2. Wet the seed mix. If you put it directly in the cells and then try to wet it, the centers will still be dry and you’ll have to stir each individual pot, which is not easy. I use an enamel pot, fill it with stating mix add water. It takes awhile to get it thoroughly mixed, depending on the amount of peat that’s in your mixture.
3. Push the wet mix into the potting tray cells, tamping down to firm. The soil will probably be somewhat clumpy, and may not go into the cells nicely for you, so don’t be afraind to get dirty! Fill the cells/pots full, because when you water them the dirt will sink a bit and you want as much soil as possible for your little seedlings.
4. Make labels and place in trays. Use the sharpie/garden marker to write what seed variety will be in the cell on a plastic label and place them in the trays where you’ll want the seeds to go before planting. Doing this first helps map out your placement, determine the amount of room you have AND helps avoid the mystery plant syndrome.
5. Use a chopstick or other small tool to make a shallow indentation, then sprinkle in 2 or 3 seeds. You’ll eventually thin to 1, but this allows for different rates of germination. Flat, bigger seeds are easy to add to the indentations with your fingers, but for those tiny seeds like onion and broccoli, a chopstick or small spoon makes it easy to add only a couple.
Tip: plant more than 2-3 seeds if using older seed packets because the germination rate goes down as it ages. Yes, it means there will be more thinning involved which seems wasteful, but believe me, it’s no fun to do all this and have only two seeds germinate in a 6-cell and then have to do it all again, only this time much later!
6. Gently cover the seed – most of the seeds we start inside are not big ones that need to be deep in the soil, so just barely cover the seed. You can use a bit more of the dry mix or push some of the moist soil back over the seed.
7. Plant all cells and water with a gentle WARM spray. The warmth will give the seeds a little head start.
8. Place a cover over the tray. You don’t technically have to have a cover, but it helps retain moisture until the seeds sprout. Set the tray under your grow lights, but don’t turn them on yet – the seeds don’t need light at this point (while there are a few seeds that need light to germinate, it’s mostly flowers that do – check the seed package).
9. Remove the dome/cover as soon as there are sprouts, even if not in every the cells. The extra moisture that was great for germination can cause fungus problems on the newly germinated seedlings.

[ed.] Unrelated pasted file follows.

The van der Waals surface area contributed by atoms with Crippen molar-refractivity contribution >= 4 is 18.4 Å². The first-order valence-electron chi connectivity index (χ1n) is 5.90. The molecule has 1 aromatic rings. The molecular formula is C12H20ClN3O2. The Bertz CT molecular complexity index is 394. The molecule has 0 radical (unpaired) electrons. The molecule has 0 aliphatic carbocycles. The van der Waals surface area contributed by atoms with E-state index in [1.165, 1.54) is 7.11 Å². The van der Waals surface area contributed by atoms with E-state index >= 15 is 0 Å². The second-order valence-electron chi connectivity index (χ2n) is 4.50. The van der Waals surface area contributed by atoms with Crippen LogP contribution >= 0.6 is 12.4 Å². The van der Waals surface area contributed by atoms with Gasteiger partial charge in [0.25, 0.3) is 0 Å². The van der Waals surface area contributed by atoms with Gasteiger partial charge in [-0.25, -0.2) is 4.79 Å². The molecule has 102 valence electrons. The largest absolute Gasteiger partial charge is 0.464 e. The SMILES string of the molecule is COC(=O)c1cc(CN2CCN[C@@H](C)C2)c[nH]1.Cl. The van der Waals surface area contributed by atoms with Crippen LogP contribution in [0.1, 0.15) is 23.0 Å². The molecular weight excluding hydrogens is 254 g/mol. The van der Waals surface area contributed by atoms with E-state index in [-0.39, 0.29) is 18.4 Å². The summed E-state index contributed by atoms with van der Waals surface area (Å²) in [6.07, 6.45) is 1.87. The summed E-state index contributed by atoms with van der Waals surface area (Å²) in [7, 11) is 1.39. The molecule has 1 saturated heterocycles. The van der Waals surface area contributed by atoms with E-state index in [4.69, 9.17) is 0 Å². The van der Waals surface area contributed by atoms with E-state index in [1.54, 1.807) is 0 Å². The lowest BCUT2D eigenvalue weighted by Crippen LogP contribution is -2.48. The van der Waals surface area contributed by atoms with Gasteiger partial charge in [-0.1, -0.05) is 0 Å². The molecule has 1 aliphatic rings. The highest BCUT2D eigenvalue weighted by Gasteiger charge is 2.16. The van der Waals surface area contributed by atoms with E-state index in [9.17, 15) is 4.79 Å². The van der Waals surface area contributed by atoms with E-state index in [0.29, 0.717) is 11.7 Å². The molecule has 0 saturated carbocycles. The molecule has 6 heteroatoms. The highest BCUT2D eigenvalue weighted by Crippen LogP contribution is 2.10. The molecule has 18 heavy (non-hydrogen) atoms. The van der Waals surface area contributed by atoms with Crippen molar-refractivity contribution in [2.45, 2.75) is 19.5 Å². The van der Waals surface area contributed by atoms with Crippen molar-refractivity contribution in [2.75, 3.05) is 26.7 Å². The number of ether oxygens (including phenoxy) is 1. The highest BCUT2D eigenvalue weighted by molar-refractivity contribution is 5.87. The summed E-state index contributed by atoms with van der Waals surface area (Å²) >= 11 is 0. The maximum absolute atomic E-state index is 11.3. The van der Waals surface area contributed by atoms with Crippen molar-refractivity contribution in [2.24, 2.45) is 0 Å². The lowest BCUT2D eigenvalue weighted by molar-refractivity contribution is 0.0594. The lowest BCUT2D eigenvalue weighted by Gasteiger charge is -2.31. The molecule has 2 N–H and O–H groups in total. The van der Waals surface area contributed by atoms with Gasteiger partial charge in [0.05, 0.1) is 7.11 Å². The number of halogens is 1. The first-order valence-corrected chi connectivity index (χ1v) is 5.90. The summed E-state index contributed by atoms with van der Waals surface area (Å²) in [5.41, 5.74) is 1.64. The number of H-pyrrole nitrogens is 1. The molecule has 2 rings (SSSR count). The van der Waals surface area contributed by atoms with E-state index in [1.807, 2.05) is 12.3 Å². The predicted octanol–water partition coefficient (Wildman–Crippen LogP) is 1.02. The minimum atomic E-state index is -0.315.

10. Keep moist and water from the bottom. Always add water to the plastic tray (another reason I like using the cells) – lift a pot/cell and fill tray with water to keep the cells all evenly moist.
And that’s all there is to starting plants from seeds!
Where to Grow Your Plants
However, one of the questions I get asked the most is:
Where can I grow trays of seedlings, and how do they get light when they’ve germinated?
The most basic source of light is windows, of course, but it’s usually not strong enough to produce strong, stocky seedlings. The seedlings will strain towards the light, growing tall and leggy, especially if you’re growing a large tray like I show.
That’s why I suggest a light source that can be placed directly over the pots like the options listing in the supplies section. The light can be attached to a shelf or under a cabinet or you can build a simple stand to hold the light. You just need to have the ability to raise and lower the light source as the plants grow.
As for where to grow them – where ever you can make a bit of space for a few months! For many years, my answer to where to grow my seeds was a corner of my kitchen, shown above. The shop light was hidden most of the year and when I needed the light, I moved the storage jars, set my trays in place and lowered the light for the few months I’d need.
In a previous house we built a simple structure out of 2x4s that we hung the lights from and kept in an office. Wherever you keep the light though, it should still be in the house, or at least someplace where it doesn’t get too cold (a porch?).
Some people have had seedlings sprout faster using a heated grow mat, but at $50 bucks each, I haven’t tried one. Update: I was able to find a heated grow mat for half that price and and it really does help seeds that are harder to sprout like peppers emerge sooner – I love mine! Click Here to see the exact mat I use on Amazon.
I now have a dedicated seed starting station in our mudroom, seen above. I love not having to move items out of the way when I want to grow some seeds! Though I sometimes have problems with a crazed dog who’s discovered a mouse…
Next in the series:
Note: Our classic vegetable gardening series was published in the first year of the blog – 2009. It’s been republished with updated information and clearer formatting.
Disclosure: this post contains affiliate links and by clicking on them you help support AOC at no extra cost to you – thanks so much! Plus you can trust I’ll only share what I love. (You can always read our entire disclosure page here.)